AFSCME Forum in the News

Edited from The Nevada Current: "Democrats woo labor in Las Vegas" by Michael Lyle 

During a packed forum put on by the American Federation of State, Municipal, City Employees in Las Vegas Saturday, 19 Democratic presidential candidates promised support for collective bargaining while doubling down on their positions on immigration and health care. 

Earlier in the week, the candidates sparred over health care at the two-night, CNN presidential debate. Most candidates took time to revisit the issue Saturday. Vice President Joe Biden stressed the importance of building upon the Affordable Care Act. “I’m against any Democrat who wants to get rid of Obamacare,” he said. 

Sen. Elizabeth Warren and U.S. Sen. Bernie Sanders made their case for Medicare For All. Warren, who was asked if the proposal would hurt union workers who like their current plans, said unions would be at the table for the discussion about how it would be implemented. “The first part of the transition, as I see, it is the unions are at the table,” she said. “Nobody does anything without working people well represented.”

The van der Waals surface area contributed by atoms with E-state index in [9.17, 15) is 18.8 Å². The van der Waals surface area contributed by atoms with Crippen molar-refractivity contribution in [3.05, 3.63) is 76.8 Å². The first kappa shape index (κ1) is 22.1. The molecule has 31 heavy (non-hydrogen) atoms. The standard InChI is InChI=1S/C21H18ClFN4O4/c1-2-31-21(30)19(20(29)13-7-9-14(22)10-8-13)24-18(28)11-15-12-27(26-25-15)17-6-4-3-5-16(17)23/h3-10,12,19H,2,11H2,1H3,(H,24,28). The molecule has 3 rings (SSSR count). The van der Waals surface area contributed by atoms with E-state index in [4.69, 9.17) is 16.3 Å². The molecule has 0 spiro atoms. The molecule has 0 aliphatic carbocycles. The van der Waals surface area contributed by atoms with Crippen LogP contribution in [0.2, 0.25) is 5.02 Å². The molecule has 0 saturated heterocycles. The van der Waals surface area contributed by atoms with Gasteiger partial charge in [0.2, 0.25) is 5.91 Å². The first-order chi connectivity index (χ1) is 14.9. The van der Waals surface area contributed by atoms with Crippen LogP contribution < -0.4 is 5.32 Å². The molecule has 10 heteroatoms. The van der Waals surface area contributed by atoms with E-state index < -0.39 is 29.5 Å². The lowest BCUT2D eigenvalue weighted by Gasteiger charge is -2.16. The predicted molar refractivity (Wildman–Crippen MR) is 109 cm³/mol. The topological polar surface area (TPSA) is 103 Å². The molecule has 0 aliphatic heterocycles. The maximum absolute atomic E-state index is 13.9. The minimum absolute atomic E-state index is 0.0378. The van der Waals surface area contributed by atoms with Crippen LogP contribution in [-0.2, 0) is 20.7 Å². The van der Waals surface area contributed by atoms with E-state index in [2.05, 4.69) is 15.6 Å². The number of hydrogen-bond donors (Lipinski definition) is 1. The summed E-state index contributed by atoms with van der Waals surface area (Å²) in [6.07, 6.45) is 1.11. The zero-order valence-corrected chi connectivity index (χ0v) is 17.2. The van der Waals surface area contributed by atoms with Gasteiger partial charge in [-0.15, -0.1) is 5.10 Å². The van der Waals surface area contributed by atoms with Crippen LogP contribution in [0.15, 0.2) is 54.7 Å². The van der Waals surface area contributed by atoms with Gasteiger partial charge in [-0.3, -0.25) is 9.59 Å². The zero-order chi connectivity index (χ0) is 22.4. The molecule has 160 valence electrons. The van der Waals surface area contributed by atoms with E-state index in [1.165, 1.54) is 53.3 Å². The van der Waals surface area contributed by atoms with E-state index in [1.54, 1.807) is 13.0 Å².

AFSCME president Lee Saunders said this is one of several events that will assist the organization and its 1.4 million members decide who it will endorse. “In the past, AFSCME has kind of jumped out there pretty quickly and endorsed a candidate,” he said. “We’re going to slow it down this time. We’ve got a lot of friends in the race. We want to hear what they have to say. We want to hear them speak about the importance of unions and how they want to resolve the problems with working families.”

Among the many union workers who attended the event trying to learn about how candidates plan to take on wage issues, strengthen unions and improve the quality of life for Americans was 55-year-old Alonzo Thornton, a registered psychiatric nurse from Las Vegas.

He, for one, was glad the candidates continued their health care discussions from the debate since he wanted more information on how each proposal worked. Though some are still vague, he said he learned more at the event.

“I’m trying to get a handle on the candidates, and I kind of did,” he said. “They answered a lot of questions I had, especially about health care and student debt. I’m a big policy guy. I want to hear specifics.”

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